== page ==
Anyone who has witnessed the spending behaviour of wealthy celebrities will know that having more money does not necessarily translate to better financial outcomes. In fact, many people get stuck in a consumption arms race in which every increase in income just gets absorbed by a higher standard of living.
The Australian Securities and Investments Commission just published this handy list.
We engage in battle every day. Sadly, many of us are losing the fight. It's the war between wants and needs.
You don't need a new car but you sure do want one. Those expensive shoes - you've just got to have them. That newest electronic gadget. You really don't need it, you just really want it.
William Bernstein has several good reads, including the one I’ve just finished The Investor’s Manifesto, Preparing for Prosperity, Armageddon and Everything in Between. (yes, I was lured by the title)
For those that haven’t heard of William Bernstein, his status is legendary in financial circles. There’s a couple of things that I really like about him –
“It can’t be that simple, surely”, is something I hear a lot.
People just assume that money management is complex. That’s no surprise really, as the traditional financial industry is built on the premise that complexity equals value or to be more pointed, the more complex the solution, the more someone should pay for it. The industry is very willing to sell you this crap. The media don’t help either as eye-grabbing content sells.
When you haven't got much capital of your own, the road to financial security can seem long and arduous. But the truth is that wealth building is actually pretty simple.
All it takes is time and the price of a cup of coffee.
A third of marriages end in divorce*. Relationship breakdown is an emotionally difficult time, that can have a significant financial impact as well, This impact can continue well into later life. For example, households with men and women aged 55–64 years who haven't divorced earn around $10,000 a year more than those households headed by divorcees**of the same age.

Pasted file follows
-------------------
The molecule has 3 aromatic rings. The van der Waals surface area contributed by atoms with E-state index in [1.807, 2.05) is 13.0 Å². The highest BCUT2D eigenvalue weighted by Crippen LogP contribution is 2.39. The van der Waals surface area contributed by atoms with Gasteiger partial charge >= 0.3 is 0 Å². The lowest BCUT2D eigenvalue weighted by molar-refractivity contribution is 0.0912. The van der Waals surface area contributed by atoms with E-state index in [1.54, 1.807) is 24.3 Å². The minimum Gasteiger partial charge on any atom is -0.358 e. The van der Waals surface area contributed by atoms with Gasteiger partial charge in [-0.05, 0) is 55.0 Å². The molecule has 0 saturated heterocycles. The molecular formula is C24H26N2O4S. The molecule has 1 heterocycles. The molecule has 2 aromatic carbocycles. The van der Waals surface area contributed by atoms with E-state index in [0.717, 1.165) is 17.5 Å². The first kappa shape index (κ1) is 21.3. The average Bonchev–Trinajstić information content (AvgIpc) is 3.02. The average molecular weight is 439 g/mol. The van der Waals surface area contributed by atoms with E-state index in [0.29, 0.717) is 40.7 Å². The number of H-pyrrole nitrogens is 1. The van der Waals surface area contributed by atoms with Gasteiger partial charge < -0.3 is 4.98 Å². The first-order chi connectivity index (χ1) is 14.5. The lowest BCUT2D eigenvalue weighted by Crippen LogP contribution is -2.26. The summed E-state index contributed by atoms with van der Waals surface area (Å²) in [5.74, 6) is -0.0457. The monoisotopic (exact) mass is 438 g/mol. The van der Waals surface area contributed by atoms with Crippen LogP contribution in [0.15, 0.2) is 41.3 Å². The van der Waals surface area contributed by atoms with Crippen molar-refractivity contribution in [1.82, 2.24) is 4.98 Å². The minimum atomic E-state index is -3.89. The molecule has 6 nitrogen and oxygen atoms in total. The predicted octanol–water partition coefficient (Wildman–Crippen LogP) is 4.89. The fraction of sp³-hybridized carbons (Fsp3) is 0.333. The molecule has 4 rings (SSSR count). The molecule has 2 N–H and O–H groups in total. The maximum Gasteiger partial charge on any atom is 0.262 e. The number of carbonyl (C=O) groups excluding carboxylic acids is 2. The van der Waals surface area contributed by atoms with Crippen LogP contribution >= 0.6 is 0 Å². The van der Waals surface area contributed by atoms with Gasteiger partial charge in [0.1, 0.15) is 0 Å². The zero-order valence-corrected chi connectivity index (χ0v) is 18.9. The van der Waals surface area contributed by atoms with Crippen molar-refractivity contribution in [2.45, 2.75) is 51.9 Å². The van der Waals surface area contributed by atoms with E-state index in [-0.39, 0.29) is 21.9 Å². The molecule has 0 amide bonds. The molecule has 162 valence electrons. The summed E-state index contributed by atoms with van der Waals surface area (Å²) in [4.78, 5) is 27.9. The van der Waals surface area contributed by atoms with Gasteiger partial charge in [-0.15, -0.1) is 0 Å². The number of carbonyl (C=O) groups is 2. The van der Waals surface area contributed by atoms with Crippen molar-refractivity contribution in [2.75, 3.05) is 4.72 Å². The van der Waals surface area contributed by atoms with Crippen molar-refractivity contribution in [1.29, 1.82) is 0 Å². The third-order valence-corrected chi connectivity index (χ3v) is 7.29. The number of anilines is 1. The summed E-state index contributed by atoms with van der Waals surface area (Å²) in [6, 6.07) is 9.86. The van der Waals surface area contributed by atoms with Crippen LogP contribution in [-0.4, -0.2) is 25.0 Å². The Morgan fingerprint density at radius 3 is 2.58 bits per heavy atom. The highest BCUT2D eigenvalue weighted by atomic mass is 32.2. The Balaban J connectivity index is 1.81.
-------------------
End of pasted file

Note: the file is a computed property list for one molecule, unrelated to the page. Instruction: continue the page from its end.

In the perfect world, we’d all be debt free.
For most of us though, we can’t get by without it. The question is, how much debt is enough? As they say, a little bit of something is alright, but too much is another story.
Humans are hardwired to want things -- now. It’s called instant gratification, and it’s a powerful force. In most psychological models, humans are believed to act upon the “pleasure principle.” The pleasure principle is basically the driving force that compels human beings to gratify their needs, wants, and urges.
I'm eating a hamburger. I see the man next to me carefully picking a slab of cheese out of his burger, wrapping it in a paper napkin, and eating the rest. It puzzles me, so I ask him about it. “Excuse me,” pointing at the napkin, “why did you do that?” The man replied “Oh, every time I eat a burger, I set one ingredient aside. At the end of the week, I have a free burger!”
At 30 you may have your first mortgage, have started a family, and be well on your journey towards financial wellbeing. However, if you’ve hit 30 and suddenly think you’re over the hill, rest assured when it comes to building financial wealth, time is still on your side. Take the time to review these questions to see if you’re on the right track.
This article originally appeared in the "Slice Of Life".